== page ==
Friday, March 20, 2015

The Secret: What Great Leaders Know and Do

Title:  The Secret:  What Great Leaders Know and Do
Author:  Ken Blanchard and Mark Miller
Publication Information:  Berrett-Koehler Publishers. 2014. 152 pages.
ISBN:  1626561982 / 978-1626561984

Book Source:  I received this book through the GoodReads First Reads program free of cost in exchange for an honest review.

Opening Sentence:  "How can leadership be this hard?"

Favorite Quote:  "I believe we demonstrate our priorities with the way we allocate our resources - and that includes our time."

The Secret that great leaders know and do is that "Great leaders SERVE." What does "serve" mean? That explanation is the focus of this book.

The concept of servant leadership is centuries old. References to the concepts can be found in the Tao Te Ching writings of Lao Tzu, many religious writings, and in the words of leaders such as Mahatma Gandhi and Nelson Mandela. The term servant leadership is attributed to Robert Greenleaf, when he wrote an essay titled "The Servant as Leader."

Servant leadership gives recognition two indivisible facets of business leadership - the growth and success of the business and the growth and success of its people. Only by developing and nurturing their people can businesses achieve long lasting success. Servant leadership is about putting in place the relationships that allow individuals to leverage their strengths and to collectively further the goals of the business. These relationship take the form of mentoring, shared power for decisions, and team roles that build on individual goals and strengths.

This book, originally written a decade ago in 1994, presents the idea of servant leadership in an easy and quick to read package. This new edition includes a self-assessment that readers can use as well as a list of resources available through the authors' work in this area.

In the book, Debbie Brewster is the case study. She has had some success in her career and is now a team leader. However, as a team leader, she is floundering. Her team has the worst performance in the company along a variety of metrics. Customer satisfaction and employee satisfaction is sorely lacking, and Debbie is unsure how to remedy the situation. She wants to, but her methods seem to exacerbate the situation rather than improve it.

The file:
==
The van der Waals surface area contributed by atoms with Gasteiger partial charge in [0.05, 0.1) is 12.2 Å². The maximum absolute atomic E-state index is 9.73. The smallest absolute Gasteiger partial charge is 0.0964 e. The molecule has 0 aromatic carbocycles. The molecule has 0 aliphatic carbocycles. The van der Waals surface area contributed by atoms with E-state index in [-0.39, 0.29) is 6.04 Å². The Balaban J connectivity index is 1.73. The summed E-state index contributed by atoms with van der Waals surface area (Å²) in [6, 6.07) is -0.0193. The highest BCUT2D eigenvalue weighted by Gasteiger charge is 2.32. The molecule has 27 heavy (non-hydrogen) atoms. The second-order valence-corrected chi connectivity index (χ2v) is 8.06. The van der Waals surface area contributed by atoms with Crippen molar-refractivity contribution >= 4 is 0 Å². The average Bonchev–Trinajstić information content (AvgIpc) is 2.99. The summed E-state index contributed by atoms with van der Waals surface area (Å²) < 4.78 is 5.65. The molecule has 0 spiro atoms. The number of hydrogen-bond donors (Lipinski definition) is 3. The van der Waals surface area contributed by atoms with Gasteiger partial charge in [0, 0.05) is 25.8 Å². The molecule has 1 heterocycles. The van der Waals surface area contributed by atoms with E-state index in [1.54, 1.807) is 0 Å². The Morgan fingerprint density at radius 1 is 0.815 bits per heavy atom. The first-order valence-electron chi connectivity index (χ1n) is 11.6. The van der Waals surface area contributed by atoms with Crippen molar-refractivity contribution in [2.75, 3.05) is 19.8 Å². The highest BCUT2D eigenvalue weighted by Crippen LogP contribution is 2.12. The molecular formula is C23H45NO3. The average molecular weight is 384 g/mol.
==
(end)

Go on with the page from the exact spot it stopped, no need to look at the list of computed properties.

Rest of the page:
She applies to join a mentoring program and is shocked to learn that her mentor is the leader of the company. She does not understand how he can take the time from "leading" to be a mentor and why he would want to.

Over the course of several meetings, Jeff leads her through the SERVE concept, helping her leverage her own strengths to discover her way to effective leadership. In between the meetings, Debbie attempts to apply the paradigm to her own team with astonishing results. Their current results are "worst;" their collective, shared goal becomes from "worst to best."

The ideas of the book are not new, but the book effectively packages them into a clear vision. It can be read in one sitting and easily understood. The implementation of the ideas, of course, is up to the individual, but the theory itself is simple and cohesive. It is to see or envision the future, to engage others in a shared vision, to reinvent personally and organizationally, to value results and relationships, and, finally, to embody the values - to "walk the walk" if you will.

While written for a business audience, the approach can certainly be applied in other parts of your life as well. All our relationships can benefit from the idea of shared beliefs, shared goals, and opportunities for individual strengths to shine.

As the book suggests, ask yourself, "Am I a self-serving leader of a serving leader?" Read the book and the periodically revisit it as a reminder or recheck. I know I will. This book will find a place on my bookshelf and be reread.

Please share your thoughts and leave a comment. I would love to "talk" to you.

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